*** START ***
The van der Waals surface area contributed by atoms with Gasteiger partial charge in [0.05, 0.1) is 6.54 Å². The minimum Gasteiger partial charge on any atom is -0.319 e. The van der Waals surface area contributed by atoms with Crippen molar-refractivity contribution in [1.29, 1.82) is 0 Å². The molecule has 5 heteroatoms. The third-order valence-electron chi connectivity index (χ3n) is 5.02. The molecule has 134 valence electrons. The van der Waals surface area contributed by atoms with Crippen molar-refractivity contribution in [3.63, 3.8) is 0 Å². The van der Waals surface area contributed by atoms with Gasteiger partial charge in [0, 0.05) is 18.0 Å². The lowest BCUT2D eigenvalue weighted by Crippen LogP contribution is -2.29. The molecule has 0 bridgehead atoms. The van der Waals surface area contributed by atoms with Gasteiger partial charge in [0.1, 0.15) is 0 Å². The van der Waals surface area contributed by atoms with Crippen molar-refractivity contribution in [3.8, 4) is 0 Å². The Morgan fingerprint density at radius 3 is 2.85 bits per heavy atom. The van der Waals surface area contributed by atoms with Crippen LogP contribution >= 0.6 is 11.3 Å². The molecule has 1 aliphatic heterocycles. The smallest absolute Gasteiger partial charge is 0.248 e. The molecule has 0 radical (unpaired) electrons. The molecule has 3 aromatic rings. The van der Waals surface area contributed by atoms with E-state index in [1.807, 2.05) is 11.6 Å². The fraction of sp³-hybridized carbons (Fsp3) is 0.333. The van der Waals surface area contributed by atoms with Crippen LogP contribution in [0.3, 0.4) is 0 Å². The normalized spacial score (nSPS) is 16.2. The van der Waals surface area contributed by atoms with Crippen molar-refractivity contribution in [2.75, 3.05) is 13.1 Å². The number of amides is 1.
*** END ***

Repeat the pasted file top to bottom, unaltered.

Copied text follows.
The van der Waals surface area contributed by atoms with Gasteiger partial charge in [0.05, 0.1) is 6.54 Å². The minimum Gasteiger partial charge on any atom is -0.319 e. The van der Waals surface area contributed by atoms with Crippen molar-refractivity contribution in [1.29, 1.82) is 0 Å². The molecule has 5 heteroatoms. The third-order valence-electron chi connectivity index (χ3n) is 5.02. The molecule has 134 valence electrons. The van der Waals surface area contributed by atoms with Crippen molar-refractivity contribution in [3.63, 3.8) is 0 Å². The van der Waals surface area contributed by atoms with Gasteiger partial charge in [0, 0.05) is 18.0 Å². The lowest BCUT2D eigenvalue weighted by Crippen LogP contribution is -2.29. The molecule has 0 bridgehead atoms. The van der Waals surface area contributed by atoms with Gasteiger partial charge in [0.1, 0.15) is 0 Å². The van der Waals surface area contributed by atoms with Crippen molar-refractivity contribution in [3.8, 4) is 0 Å². The Morgan fingerprint density at radius 3 is 2.85 bits per heavy atom. The van der Waals surface area contributed by atoms with Crippen LogP contribution >= 0.6 is 11.3 Å². The molecule has 1 aliphatic heterocycles. The smallest absolute Gasteiger partial charge is 0.248 e. The molecule has 0 radical (unpaired) electrons. The molecule has 3 aromatic rings. The van der Waals surface area contributed by atoms with E-state index in [1.807, 2.05) is 11.6 Å². The fraction of sp³-hybridized carbons (Fsp3) is 0.333. The van der Waals surface area contributed by atoms with Crippen LogP contribution in [0.3, 0.4) is 0 Å². The normalized spacial score (nSPS) is 16.2. The van der Waals surface area contributed by atoms with Crippen molar-refractivity contribution in [2.75, 3.05) is 13.1 Å². The number of amides is 1.